“Fếlix Yuniel Llerena, a 20 year-old religious freedom activist and university student, was detained [last Friday] and threatened on his return to Cuba following a visit to the US, which included meetings to raise concerns about continued violations of religious freedoms on the island," reports Christian Solidarity Worldwide (CSW).
The Miami Herald reports that the daughter of Raul Castro, Mariela, believes that “There are several people with qualities” to replace the 85 years-old Cuban dictator who is to retire as president of Cuba in 2018. What Ms. Castro really means is that she does not like the presumptive successor 57 years-old Miguel Díaz-Canel, Cuba’s first vice president. The real problem with Díaz-Canel’s candidacy is that his last name is not Castro.
Finally in this CubaBrief: “A flash of excitement about travel to Cuba after the country opened its borders may have lost some of its shine.”
Christian Solidarity Worldwide (United Kingdom), May 2, 2017
CUBAN RELIGIOUS FREEDOM ACTIVIST THREATENED
By Christian Solidarity Worldwide
Fếlix Yuniel Llerena López, A 20 year-old religious freedom activist and university student, was detained and threatened on his return to Cuba following a visit to the US, which included advocacy meetings arranged by Christian Solidarity Worldwide (CSW) in Washington, DC to raise concerns about continued violations of religious freedom in Cuba.
Llerena López was interrogated by state security agents upon arrival at the Abel Santamaria International Airport in Santa Clara on 27 April. On 28 April, he was detained by state security, interrogated, threatened and forced to sign an ‘Acta de Advertencia’ or pre-arrest warrant for public disorder. Llerana López reported that he was questioned aggressively by two high ranking state security officers, who appeared to have detailed information about his activities while in the United States.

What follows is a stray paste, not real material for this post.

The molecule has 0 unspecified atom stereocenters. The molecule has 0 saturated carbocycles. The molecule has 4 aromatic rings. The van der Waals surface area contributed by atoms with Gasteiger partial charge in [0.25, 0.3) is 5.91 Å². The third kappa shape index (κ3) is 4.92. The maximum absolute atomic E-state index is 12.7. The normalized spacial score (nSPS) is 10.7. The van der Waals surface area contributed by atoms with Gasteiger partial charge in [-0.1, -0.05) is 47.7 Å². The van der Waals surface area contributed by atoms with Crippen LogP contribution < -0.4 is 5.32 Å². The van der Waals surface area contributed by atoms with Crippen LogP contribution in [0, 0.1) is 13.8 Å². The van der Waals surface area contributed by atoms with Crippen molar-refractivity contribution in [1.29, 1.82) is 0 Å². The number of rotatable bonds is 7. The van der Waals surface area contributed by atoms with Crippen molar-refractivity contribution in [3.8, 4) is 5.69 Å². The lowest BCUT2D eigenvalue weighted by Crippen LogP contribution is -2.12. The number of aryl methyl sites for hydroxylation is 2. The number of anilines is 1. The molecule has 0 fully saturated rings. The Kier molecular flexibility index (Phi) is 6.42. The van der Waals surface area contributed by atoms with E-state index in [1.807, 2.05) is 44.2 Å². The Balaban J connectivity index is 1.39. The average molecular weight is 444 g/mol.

They told him: “This is a country town; the people here don’t know anything about human rights and if one of these country peasants is made to believe that you are going to commit a terrorist act, he is going to cut you open with a machete, and later you won’t be able to say that we sent him.”
Llerena López’s mother, Mileidis López Sosa, who did not travel with her son, was also temporarily detained and interrogated in what appears to be another attempt to intimidate the young activist. [More]
The Miami Herald, May 1, 2017
‘There are several people with qualities’ to replace Raúl Castro, says the Cuban leader’s daughter
BY NORA GÁMEZ TORRES
The succession of Cuban ruler Raúl Castro may be less clear than previously thought.
Recent remarks by Mariela Castro Espín suggest that there is more than one candidate to replace her father, who has publicly stated that his tenure as president of the State and Ministers' councils would end in 2018.
“Who do I want for the future of the country? I have no idea. In all [the candidates] I look at, I see virtues and defects, including in my father,” Mariela Castro told students at the University of Havana's School of Communication on Friday afternoon.
“The people have to decide. I do not have a preferred candidate but there are several people with qualities. I'm not going to say anything yet, I'm observing,” she said, according to a story published in Cubanet. [More]
MarketWatch, May 3, 2017
This is why American tourists don’t want to travel to Cuba
By Kari Paul
A flash of excitement about travel to Cuba after the country opened its borders to the U.S. in 2016 for the first time in decades may have lost some of its shine.
Americans are less interested in travel to Cuba this year than they were in 2016, a survey from insurance provider Allianz Global Assistance found. Some 76% of the 1,514 respondents said they were not likely to plan a trip to Cuba in 2017 compared to 70% in 2016. Only 2% of those surveyed planned to visit Cuba in the next six months or by the end of 2017, the same as 2016 despite a projected increase in travelers from the country’s ministry of tourism. It also found that 60% of Americans said “would not like to travel to Cuba” compared to just 58% in 2016.
Although some of these shifts may be expected after the initial flurry of interest, flight trends also suggest demand is lower than initially expected, said Brian Sumers, an airline analyst at travel site Skift. “When the country opened up, just about every U.S. airline was obsessed with getting as many routes into Havana as it possibly could — they thought it was going to be a gravy train,” he said. “Now, as I understand it, a lot of the flights are empty.” [More]